Small Business Technology News
Businesses Contemplate Windows 8 Upgrade
Written by Ken Gaebler
With the first broadly available test version of Windows 8 -- a new iteration of Microsoft's flagship operating system -- coming in late February 2012, businesses are starting to wonder when and if they should switch to Windows 8.
Microsoft has high hopes for Windows 8, but technology analysts at IDC don't think Windows 8 will get much traction within businesses that rely heavily on desktop PCs.
In a recent report, IDC analysts predicted that Windows 8 will be a flop on desktop PCs, while doing OK in tablets.
This forecast that Windows 8 would not do as well as Microsoft may have hoped was one of ten IDC predictions for the system infrastructure software market for 2012, with the overall theme being that the convergence of virtualization, cloud, automation, analytics, and the consumerization of IT are setting the stage for major industry shifts in how businesses use technology.
Others argue that while companies may not upgrade their existing PCs to Windows 8, many businesses will be buying new PCs that will come with Windows 8 pre-installed.
"The real measure of Windows 8's success will be whether it can drive an uptick in PC sales," writes Matt Rosoff, who has been covering Microsoft for over a decade.
The presence of Windows 8 on tablets, rather than desktop PCs, may also allow Windows 8 to get a meaningful foothold within businesses. Many business employees are bringing their tablets to work, a trend that is proving challenging to IT managers who are dealing with a growing "bring your own technology" (BYOT) to work phenomenon.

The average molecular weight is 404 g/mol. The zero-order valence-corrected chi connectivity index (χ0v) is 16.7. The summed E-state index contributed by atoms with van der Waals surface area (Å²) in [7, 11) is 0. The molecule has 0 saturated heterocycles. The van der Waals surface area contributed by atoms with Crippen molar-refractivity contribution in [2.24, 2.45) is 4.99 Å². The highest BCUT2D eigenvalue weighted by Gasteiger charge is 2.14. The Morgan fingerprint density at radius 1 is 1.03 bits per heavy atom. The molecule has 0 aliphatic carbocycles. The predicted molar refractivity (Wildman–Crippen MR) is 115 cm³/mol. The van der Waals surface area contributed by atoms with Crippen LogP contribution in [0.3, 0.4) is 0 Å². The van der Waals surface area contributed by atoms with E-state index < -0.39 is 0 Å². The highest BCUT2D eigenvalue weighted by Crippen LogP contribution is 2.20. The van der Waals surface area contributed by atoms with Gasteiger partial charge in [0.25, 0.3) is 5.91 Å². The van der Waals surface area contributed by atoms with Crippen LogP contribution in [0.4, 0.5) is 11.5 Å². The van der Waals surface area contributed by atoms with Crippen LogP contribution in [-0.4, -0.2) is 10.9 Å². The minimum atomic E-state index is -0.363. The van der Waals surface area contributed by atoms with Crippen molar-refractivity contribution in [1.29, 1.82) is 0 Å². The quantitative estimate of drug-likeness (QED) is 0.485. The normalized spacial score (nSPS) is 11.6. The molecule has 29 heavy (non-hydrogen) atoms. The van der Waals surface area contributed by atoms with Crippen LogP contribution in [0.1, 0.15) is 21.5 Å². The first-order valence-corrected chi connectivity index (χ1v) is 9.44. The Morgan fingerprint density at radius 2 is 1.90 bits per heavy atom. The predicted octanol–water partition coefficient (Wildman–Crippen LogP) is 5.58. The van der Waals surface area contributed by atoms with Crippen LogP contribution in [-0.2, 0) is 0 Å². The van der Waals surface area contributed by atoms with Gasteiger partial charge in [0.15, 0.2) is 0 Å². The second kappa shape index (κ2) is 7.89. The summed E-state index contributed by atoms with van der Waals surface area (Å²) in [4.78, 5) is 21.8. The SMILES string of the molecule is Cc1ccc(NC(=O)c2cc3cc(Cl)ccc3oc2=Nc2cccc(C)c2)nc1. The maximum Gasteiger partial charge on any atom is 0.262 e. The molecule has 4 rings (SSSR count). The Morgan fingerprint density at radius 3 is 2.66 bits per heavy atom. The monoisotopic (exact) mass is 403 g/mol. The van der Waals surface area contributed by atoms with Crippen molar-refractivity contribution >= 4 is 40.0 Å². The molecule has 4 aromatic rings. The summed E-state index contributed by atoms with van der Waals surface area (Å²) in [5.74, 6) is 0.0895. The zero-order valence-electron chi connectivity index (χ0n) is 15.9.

"That's why Microsoft is putting a lot of attention into the tablet side of Windows 8 -- it hopes that Windows 8 tablets will recapture some consumers who otherwise would have bought an iPad, and stop the slow invasion of iPads into the enterprise," notes Rosoff.
IDC concurs that BYOT is a growing factor in enterprise IT. "The system infrastructure software market is both adapting to address virtualization and cloud and, at the same time, being changed by cloud, consumerization of IT, and industry convergence," said Al Gillen, program vice president, System Software, at IDC.
There are many nice features of Windows 8 that businesses may crave, including the ability to distribute private apps to employees. The key takeaway for businesses, however, is that they may find that Windows 8 enters their enterprise whether they plan for it or not, as a result of employees bringing tablets to work.
For business IT staff, 2012 may be a dizzying year. Given the pending arrival of Windows 8 and myriad other software changes, coupled with rapid changes in organizational staffing due to economic drivers, it's a good idea for IT managers to undertake an inventory of technology assets and put a plan in place to improve technology deployment and management in 2012.
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